WINT Water Intelligence (also using Telit’s LPWA modules) has a similar early-warning leak detection system. Founded in 2011, the company raised US$35 million in its Series C funding round this year. The battery powered sensors send water usage insights to their software platform via cellular connection. In addition to sending a real-time alert, the software uses Artificial Intelligence (AI) to make suggestions that can help identify the source of the leaks. WINT sensors were deployed in the Empire State Building in New York to reduce the building’s environmental footprint and prevent water damage to the building. As a result of the WINT sensors, the building management found that they were able to reduce their annual water consumption by 7.5 million gallons and save over US$100,000 per year.
Earlier this year, Vodaphone announced it was partnering with U.K.-based LeakSafe to equip it with Vodaphone Business Narrowband-IoT (NB-IoT) connectivity for its leak detection solution. NB-IoT is designed to provide wider coverage and deeper in-building penetration than traditional networks, making it possible to use for underground applications. It also operates at low power, which means battery-powered wireless sensors can last much longer. This announcement is not the first of its kind for Vodaphone in the leak detection space—it announced a trial with South East Water in 2019 and a partnership with SES Water in 2020.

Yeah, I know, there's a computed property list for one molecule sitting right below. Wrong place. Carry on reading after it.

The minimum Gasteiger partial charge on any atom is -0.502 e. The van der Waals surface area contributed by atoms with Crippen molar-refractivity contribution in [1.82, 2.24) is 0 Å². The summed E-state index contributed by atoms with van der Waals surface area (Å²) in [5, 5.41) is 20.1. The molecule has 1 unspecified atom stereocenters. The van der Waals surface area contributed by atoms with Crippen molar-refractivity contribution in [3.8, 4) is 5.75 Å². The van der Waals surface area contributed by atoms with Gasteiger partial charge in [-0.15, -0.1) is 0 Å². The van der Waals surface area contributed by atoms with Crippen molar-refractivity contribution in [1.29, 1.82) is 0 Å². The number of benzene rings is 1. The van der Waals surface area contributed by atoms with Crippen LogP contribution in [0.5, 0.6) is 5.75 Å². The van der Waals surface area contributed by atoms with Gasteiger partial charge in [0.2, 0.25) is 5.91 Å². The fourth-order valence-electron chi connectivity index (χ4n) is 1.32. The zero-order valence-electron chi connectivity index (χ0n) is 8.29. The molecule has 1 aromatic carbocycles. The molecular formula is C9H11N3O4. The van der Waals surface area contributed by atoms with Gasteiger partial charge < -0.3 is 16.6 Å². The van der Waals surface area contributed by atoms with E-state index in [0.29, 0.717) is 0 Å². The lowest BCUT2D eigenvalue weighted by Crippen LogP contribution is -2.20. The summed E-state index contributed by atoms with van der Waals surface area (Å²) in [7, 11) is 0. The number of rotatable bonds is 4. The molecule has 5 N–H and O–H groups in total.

Strategic Partnerships Will Be Key
According to the U.K. Water Services Regulation Authority (Ofwat), water leaks accounted for the loss of 2.9 billion liters of water a day, or 1.06 trillion liters in 2021-2022. As water scarcity pushes governments and enterprises to adopt solutions that enable water conservation, the demand for IoT leak detection solutions is expected to increase.
Moving forward, partnerships between vendors in different segments of the IoT ecosystem will be important. This market is still young, and assembling the entire solution from the hardware to the software is challenging for companies entering the market. By joining strong partner ecosystems, they can leverage specialist knowledge at multiple levels and offer more enhanced solutions to their customers. Alongside being able to detect and alert users to the leak, integrating AI to understand the points of failure and predict future leaks will be important in improving the capability of future monitoring systems.
Earlier this month, Siemens announced its acquisition of Spain-based BuntPlanet to strengthen its AI portfolio in the water sector. This acquisition comes after a 4-year long licensing agreement that allowed Siemens to sell BuntPlanet’s leak detection software known as SIWA LeakPlus. The software platform uses AI to pre-locate leakages before they’re able to cause damage. Swedish water company VA SYD developed a leak detection solution based on the AI-powered SIWA LeakPlus software provided by Siemens, enabling it to detect leaks as small as 0.25 liters per second.
Strategic partnerships are significant in overcoming capability gaps, especially for smaller companies looking to scale. This is particularly important for expanding AI capabilities that will allow the solution to advance from simply detecting a leak to being able to predict it, saving precious water and money.